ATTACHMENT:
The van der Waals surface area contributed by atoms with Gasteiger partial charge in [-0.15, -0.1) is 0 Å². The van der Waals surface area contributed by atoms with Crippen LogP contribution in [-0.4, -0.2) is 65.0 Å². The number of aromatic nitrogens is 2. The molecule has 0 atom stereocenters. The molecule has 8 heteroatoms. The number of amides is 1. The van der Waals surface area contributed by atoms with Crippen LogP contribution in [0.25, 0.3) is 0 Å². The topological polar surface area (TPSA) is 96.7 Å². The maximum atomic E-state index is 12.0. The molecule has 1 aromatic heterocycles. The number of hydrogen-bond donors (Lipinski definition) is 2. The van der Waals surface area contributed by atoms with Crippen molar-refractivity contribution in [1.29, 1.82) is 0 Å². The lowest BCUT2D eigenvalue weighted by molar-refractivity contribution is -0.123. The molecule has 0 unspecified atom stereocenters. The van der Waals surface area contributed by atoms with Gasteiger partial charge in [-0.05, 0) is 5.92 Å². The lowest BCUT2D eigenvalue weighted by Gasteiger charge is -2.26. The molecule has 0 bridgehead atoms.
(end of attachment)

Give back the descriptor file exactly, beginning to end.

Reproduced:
The van der Waals surface area contributed by atoms with Gasteiger partial charge in [-0.15, -0.1) is 0 Å². The van der Waals surface area contributed by atoms with Crippen LogP contribution in [-0.4, -0.2) is 65.0 Å². The number of aromatic nitrogens is 2. The molecule has 0 atom stereocenters. The molecule has 8 heteroatoms. The number of amides is 1. The van der Waals surface area contributed by atoms with Crippen LogP contribution in [0.25, 0.3) is 0 Å². The topological polar surface area (TPSA) is 96.7 Å². The maximum atomic E-state index is 12.0. The molecule has 1 aromatic heterocycles. The number of hydrogen-bond donors (Lipinski definition) is 2. The van der Waals surface area contributed by atoms with Crippen molar-refractivity contribution in [1.29, 1.82) is 0 Å². The lowest BCUT2D eigenvalue weighted by molar-refractivity contribution is -0.123. The molecule has 0 unspecified atom stereocenters. The van der Waals surface area contributed by atoms with Gasteiger partial charge in [-0.05, 0) is 5.92 Å². The lowest BCUT2D eigenvalue weighted by Gasteiger charge is -2.26. The molecule has 0 bridgehead atoms.